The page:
Conversion of Sidney Rigdon
At Manchester, Ontario County, New York, four missionaries from the Church of Christ departed westward to locate the site to build a temple in the New Jerusalem. They were Oliver Cowdery, Peter Whitmer, Jr., Ziba Peterson and Parley P. Pratt. They were elders of the newly established Church of Christ. They departed Manchester about 17 October 1830 with copies of the first edition of the Book of Mormon.
The missionaries arrived in Kirtland, Ohio near Mentor on Friday, 29 October according to a letter written by Oliver Cowdery. They first went to see Rev. Sidney Rigdon at his home and Parley P. Pratt gave him a copy of the Book of Mormon. Pratt was a former minister and friend of Sidney Rigdon. Rigdon was a thirty-seven years old Reformed Baptist pastor with a congregation in Mentor. An early account mentions that the missionaries asked the "brethren of the reformation" "to receive their mission and book as from Heaven, which they said chiefly concerned the western Indians, as being an account of their origin, and a prophecy of their final conversion to [C]hristianity, and made them a white and delightsome people, and be reinstated in the possessing of their lands of which they have been despoiled by the whites."1
Rigdon commenced reading the Book of Mormon but had a hard time becoming convinced of its authenticity. Parley Pratt recalled, "it was with much persuasion and argument, that he [Rigdon] was prevailed on to read it, and after he had read it, he had a great struggle of mind, before he fully believed and embraced it."2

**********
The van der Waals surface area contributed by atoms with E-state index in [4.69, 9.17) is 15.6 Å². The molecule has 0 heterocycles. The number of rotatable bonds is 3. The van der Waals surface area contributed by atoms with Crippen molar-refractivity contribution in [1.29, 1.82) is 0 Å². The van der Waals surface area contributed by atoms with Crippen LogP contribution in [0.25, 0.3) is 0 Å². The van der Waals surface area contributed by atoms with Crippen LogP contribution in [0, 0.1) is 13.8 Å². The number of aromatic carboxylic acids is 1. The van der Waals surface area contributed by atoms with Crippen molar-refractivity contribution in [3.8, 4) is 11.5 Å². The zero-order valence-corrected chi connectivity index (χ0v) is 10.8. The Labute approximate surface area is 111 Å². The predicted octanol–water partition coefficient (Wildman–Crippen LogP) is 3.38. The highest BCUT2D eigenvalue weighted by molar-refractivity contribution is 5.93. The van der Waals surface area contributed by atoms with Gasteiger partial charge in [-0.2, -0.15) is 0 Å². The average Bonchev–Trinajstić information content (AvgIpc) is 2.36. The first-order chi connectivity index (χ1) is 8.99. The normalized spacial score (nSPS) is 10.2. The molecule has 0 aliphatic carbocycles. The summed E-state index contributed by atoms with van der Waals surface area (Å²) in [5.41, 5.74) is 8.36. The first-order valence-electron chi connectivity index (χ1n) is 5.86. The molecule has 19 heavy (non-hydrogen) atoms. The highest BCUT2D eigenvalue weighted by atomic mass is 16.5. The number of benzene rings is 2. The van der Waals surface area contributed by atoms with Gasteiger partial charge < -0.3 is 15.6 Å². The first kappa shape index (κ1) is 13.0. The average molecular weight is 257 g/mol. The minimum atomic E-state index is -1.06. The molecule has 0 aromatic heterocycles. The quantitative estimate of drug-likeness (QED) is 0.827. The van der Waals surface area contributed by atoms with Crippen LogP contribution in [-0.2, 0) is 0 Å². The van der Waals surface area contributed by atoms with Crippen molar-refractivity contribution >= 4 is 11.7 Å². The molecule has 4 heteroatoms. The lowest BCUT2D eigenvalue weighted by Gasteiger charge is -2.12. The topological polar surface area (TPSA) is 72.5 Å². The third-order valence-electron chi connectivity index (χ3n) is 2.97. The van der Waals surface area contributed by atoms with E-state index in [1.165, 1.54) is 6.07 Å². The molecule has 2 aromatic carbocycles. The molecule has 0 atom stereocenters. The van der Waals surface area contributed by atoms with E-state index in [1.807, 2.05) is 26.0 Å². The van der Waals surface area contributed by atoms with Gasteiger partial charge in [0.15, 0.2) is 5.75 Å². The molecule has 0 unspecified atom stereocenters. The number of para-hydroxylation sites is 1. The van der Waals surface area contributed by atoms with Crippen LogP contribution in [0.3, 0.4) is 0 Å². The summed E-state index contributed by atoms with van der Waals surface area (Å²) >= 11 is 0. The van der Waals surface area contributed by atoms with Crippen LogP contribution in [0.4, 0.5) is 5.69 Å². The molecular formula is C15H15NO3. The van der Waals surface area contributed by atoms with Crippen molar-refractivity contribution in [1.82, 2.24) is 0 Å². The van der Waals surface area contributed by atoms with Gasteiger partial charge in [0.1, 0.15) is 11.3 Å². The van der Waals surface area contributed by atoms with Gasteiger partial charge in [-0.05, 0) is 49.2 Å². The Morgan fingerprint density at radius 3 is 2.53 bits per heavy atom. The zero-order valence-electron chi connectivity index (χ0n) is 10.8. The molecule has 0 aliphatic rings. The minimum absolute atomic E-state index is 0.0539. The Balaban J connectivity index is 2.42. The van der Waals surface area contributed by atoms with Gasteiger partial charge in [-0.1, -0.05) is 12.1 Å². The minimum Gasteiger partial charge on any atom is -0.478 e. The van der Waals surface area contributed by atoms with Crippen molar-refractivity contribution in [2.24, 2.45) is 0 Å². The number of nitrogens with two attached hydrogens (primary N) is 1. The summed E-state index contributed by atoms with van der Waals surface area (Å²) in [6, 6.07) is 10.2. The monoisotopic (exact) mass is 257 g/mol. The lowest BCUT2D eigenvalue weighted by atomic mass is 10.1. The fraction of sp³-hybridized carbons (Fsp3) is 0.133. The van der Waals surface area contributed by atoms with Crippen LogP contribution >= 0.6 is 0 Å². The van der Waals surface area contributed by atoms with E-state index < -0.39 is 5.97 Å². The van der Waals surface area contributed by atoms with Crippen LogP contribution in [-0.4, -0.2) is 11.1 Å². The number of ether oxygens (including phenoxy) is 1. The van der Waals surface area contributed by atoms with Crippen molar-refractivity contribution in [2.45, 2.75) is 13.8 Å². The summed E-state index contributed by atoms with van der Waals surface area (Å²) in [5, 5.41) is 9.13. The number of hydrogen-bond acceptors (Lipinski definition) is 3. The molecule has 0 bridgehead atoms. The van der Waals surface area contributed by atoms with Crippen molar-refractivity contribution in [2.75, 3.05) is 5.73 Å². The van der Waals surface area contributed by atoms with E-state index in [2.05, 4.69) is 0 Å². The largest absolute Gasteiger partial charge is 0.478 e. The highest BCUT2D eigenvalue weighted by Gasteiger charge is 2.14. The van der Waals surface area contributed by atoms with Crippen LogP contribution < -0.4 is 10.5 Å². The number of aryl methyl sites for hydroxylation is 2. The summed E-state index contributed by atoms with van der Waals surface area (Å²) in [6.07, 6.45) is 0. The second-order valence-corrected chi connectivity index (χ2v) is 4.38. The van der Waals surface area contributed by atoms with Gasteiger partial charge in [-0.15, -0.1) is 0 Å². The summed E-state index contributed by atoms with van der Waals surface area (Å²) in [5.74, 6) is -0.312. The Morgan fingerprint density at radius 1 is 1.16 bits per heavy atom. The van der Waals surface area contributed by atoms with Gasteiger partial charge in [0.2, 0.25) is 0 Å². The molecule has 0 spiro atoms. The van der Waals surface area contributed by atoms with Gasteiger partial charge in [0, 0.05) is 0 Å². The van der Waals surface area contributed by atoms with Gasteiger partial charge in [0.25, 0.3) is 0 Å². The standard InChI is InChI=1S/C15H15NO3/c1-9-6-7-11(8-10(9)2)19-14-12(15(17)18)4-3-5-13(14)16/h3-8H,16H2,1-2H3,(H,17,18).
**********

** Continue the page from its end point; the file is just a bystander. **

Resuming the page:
Meetings were held at the Isaac Morley's farm where there lived those who believed "it was necessary that there should be a community of goods among the brethren."3 A few days later the four missionaries returned to Morley's farm and performed the first baptisms of their mission. Late on the night of Friday, 5 November, seventeen individuals received the rite of baptism. Cowdery wrote that they "held a meeting with these brethren, and seventeen went immediately forward and were baptized, between eleven and twelve at night" (see below for text).4
Josiah Jones recalled that the missionaries preached in the Methodist meeting house and "exhorted the people to repent of their pride and priestcraft and all other sins, and be baptized by them for the remission of them, for they said that if they had been baptized it was of no avail, for there was no legal administer, neither had been for fourteen hundred years, until God had called them to the office, and had sent them into the world to publish it to this generation."5